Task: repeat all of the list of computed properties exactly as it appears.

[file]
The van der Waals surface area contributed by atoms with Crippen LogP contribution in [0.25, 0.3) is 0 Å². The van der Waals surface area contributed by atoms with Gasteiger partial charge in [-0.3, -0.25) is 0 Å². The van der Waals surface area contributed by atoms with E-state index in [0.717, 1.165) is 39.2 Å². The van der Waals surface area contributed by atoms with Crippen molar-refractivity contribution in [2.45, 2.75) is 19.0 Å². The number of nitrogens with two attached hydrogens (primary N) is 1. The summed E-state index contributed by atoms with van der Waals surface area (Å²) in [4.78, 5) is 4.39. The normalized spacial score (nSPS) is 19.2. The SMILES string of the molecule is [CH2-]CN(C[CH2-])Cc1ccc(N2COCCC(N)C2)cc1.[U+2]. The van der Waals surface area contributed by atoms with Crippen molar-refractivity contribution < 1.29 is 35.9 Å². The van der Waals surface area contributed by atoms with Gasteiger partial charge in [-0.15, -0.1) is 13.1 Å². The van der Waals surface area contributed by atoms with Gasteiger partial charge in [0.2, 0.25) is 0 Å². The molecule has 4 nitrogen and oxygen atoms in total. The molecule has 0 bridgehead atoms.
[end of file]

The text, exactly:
The van der Waals surface area contributed by atoms with Crippen LogP contribution in [0.25, 0.3) is 0 Å². The van der Waals surface area contributed by atoms with Gasteiger partial charge in [-0.3, -0.25) is 0 Å². The van der Waals surface area contributed by atoms with E-state index in [0.717, 1.165) is 39.2 Å². The van der Waals surface area contributed by atoms with Crippen molar-refractivity contribution in [2.45, 2.75) is 19.0 Å². The number of nitrogens with two attached hydrogens (primary N) is 1. The summed E-state index contributed by atoms with van der Waals surface area (Å²) in [4.78, 5) is 4.39. The normalized spacial score (nSPS) is 19.2. The SMILES string of the molecule is [CH2-]CN(C[CH2-])Cc1ccc(N2COCCC(N)C2)cc1.[U+2]. The van der Waals surface area contributed by atoms with Crippen molar-refractivity contribution < 1.29 is 35.9 Å². The van der Waals surface area contributed by atoms with Gasteiger partial charge in [-0.15, -0.1) is 13.1 Å². The van der Waals surface area contributed by atoms with Gasteiger partial charge in [0.2, 0.25) is 0 Å². The molecule has 4 nitrogen and oxygen atoms in total. The molecule has 0 bridgehead atoms.